Authors and reviewers


I ran into  a conversation about this brouhaha while browsing Twitter (I should’ve been reading a book for review, which should give you a clue about how that review is going to go). It gets involved, but if you want the lowdown with all the relevant links, go to The Bookpushers: Authors in the Red Corner, and Reviewers in the Blue Corner. Then, via Twitter, there was a link to an author’s rant on Goodreads.

The timing of this was rather coincidental to me, because I woke up this morning and thought perhaps I should devise a more well-defined rating system and write a blog post about how I review and rate a book.

After reading this kerfuffle, I started thinking that not only was it good timing for me, but maybe reviewers and authors need to get some clarity (and take a deep breath and perhaps have a margarita by the pool) and set some guidelines for themselves.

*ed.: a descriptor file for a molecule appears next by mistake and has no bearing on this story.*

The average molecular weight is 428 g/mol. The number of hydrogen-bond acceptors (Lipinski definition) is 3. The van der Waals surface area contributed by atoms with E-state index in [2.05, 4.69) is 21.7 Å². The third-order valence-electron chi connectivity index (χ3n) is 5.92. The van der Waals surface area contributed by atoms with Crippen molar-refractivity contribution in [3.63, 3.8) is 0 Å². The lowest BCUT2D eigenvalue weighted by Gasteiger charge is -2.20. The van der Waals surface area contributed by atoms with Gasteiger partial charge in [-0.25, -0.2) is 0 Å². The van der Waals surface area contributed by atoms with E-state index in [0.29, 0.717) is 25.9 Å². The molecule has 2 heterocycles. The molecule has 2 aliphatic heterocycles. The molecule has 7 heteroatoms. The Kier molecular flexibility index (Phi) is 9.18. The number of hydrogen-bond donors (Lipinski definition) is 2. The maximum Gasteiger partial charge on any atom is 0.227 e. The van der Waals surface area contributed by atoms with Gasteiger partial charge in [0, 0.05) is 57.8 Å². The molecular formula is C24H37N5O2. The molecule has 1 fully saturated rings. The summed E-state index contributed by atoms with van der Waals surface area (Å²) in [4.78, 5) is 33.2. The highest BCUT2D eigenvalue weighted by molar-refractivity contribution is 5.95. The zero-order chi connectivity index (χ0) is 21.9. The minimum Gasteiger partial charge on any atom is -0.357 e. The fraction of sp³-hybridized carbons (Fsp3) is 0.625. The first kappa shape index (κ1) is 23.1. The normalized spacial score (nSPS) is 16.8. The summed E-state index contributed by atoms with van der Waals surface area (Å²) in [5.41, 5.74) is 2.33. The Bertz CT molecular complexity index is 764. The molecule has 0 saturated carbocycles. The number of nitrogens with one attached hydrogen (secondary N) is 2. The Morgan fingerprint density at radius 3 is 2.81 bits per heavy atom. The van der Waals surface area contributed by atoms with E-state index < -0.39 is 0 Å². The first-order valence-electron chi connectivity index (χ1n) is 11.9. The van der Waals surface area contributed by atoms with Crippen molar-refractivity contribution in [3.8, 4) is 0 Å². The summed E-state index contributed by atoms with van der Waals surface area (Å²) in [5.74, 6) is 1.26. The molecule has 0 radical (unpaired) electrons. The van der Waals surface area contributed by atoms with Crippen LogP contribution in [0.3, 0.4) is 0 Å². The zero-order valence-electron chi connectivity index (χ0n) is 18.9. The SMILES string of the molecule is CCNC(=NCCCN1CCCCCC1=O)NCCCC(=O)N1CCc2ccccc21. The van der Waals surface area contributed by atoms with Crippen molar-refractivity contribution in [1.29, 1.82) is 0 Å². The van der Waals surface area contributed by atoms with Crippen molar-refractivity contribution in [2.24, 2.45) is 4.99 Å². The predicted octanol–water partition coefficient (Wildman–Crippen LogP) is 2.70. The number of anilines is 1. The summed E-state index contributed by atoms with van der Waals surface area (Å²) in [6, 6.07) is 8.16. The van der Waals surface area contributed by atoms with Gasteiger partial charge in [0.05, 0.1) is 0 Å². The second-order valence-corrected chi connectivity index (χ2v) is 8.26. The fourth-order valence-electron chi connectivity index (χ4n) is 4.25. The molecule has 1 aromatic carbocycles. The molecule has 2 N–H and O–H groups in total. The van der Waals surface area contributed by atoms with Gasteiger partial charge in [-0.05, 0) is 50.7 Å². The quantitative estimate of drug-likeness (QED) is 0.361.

I’ve been on the internet since the late 80s (yes, the internet really has been around that long). I cut my teeth in the Usenet forums (now Google Groups, I believe), which was really the Wild, Wild West of the internet. I learned a few things. Then, I ran my own business in an industry with a very active online community. Trust me when I tell you my company was not immune from criticism in those forums. I learned a few more things.

I’m going to share some of the things I learned. Hopefully, both authors and reviewers can benefit from my 20+ years online.

  1. Reviewers: Don’t get personal. Critique the book, not the author.
  2. Authors: Don’t take reviews personally, even when the reviewer takes shots that are most decidedly meant to be personal.
  3. Reviewers: Be objective, not subjective. If you don’t know the difference, you might reconsider your qualifications for reviewing someone else’s writing. When expressing an opinion, make it clear that it’s an opinion. There’s nothing wrong with saying in my opinion, or I felt when writing a review.